Hartley and strain 2 guinea pigs were sensitized to chemically defined α-DNP(Lys)n-BuAm, α-DNP(Lys)n-, and (Lys)n-BuAm peptides and skin tested with individual members of these homologous series, related peptides and hapten-substituted proteins. The immediate skin response (Arthus) could be elicited with hapten-substituted tetra-, penta-, or hexamers, whereas both immediate and delayed skin responses could be provoked by the octamer or nonamer. The hapten is an integral part of the determinant for both immediate and delayed skin reactivity, since poly-L-lysine was unable to elicit either delayed or immediate reactions in sensitized animals. Arthus type cross-reactions occurred only when the sensitizing and test antigen shared a common haptenic determinant. In contrast to this, in this system, delayed type cross-reactions occurred only when the test antigen and the sensitizing antigen contained both a large oligo-L-lysine carrier as well as the same haptenic determinant.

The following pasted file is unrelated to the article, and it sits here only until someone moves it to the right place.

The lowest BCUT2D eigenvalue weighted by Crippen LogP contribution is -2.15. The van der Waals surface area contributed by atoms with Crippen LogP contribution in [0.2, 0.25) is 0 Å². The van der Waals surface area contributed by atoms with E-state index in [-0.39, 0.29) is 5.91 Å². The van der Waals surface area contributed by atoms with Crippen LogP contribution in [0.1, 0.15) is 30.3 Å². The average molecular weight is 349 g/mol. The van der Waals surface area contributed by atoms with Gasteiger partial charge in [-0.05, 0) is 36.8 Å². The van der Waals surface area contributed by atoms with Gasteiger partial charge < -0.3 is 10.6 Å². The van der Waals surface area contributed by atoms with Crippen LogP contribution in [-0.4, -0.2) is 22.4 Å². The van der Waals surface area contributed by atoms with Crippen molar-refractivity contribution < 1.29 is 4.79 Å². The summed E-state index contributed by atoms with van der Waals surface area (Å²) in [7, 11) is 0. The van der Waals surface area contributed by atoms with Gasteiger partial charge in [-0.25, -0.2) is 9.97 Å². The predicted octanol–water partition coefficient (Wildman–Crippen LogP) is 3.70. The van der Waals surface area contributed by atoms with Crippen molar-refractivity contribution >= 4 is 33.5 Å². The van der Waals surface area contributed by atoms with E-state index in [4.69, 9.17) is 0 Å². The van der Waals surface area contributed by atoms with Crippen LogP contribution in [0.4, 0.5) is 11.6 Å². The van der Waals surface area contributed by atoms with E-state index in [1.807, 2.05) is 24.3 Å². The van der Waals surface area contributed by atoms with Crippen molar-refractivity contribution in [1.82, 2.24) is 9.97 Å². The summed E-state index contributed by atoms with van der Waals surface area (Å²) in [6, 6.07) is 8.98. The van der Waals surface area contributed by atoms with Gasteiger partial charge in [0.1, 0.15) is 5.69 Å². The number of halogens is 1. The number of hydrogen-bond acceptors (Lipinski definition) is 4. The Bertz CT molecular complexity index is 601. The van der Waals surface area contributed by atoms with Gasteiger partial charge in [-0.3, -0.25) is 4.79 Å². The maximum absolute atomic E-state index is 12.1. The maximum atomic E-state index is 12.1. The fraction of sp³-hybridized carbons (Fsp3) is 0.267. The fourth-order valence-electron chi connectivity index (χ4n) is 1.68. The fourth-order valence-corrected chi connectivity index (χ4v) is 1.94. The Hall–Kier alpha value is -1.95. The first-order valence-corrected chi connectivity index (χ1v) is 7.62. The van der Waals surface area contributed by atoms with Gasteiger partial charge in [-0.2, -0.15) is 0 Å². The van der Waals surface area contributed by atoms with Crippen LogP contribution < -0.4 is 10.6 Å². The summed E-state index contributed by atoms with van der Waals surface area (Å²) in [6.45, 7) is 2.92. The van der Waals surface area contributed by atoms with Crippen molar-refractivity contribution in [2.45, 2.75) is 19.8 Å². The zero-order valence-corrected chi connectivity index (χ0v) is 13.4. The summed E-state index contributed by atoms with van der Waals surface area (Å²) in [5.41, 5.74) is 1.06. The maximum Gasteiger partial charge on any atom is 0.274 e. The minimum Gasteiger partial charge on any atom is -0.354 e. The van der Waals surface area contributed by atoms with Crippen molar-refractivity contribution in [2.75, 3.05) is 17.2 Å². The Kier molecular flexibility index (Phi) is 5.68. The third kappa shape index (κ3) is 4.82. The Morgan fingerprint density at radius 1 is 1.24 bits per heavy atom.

These observations imply that the mediation of the delayed response requires a larger determinant than is necessary to elicit the immediate response. The role of high affinity antibody as the mediator of the delayed response is discussed in terms of the size of the antigenic determinants required to elicit this response.
It was found that the ability to elicit the delayed response paralleled the immunogenic capacity of these peptides, whereas the immediate response could be elicited by nonimmunogenic peptides. This finding suggests that the delayed response may require the continued biosynthesis of antibody and may be analogous to a local in vivo secondary response.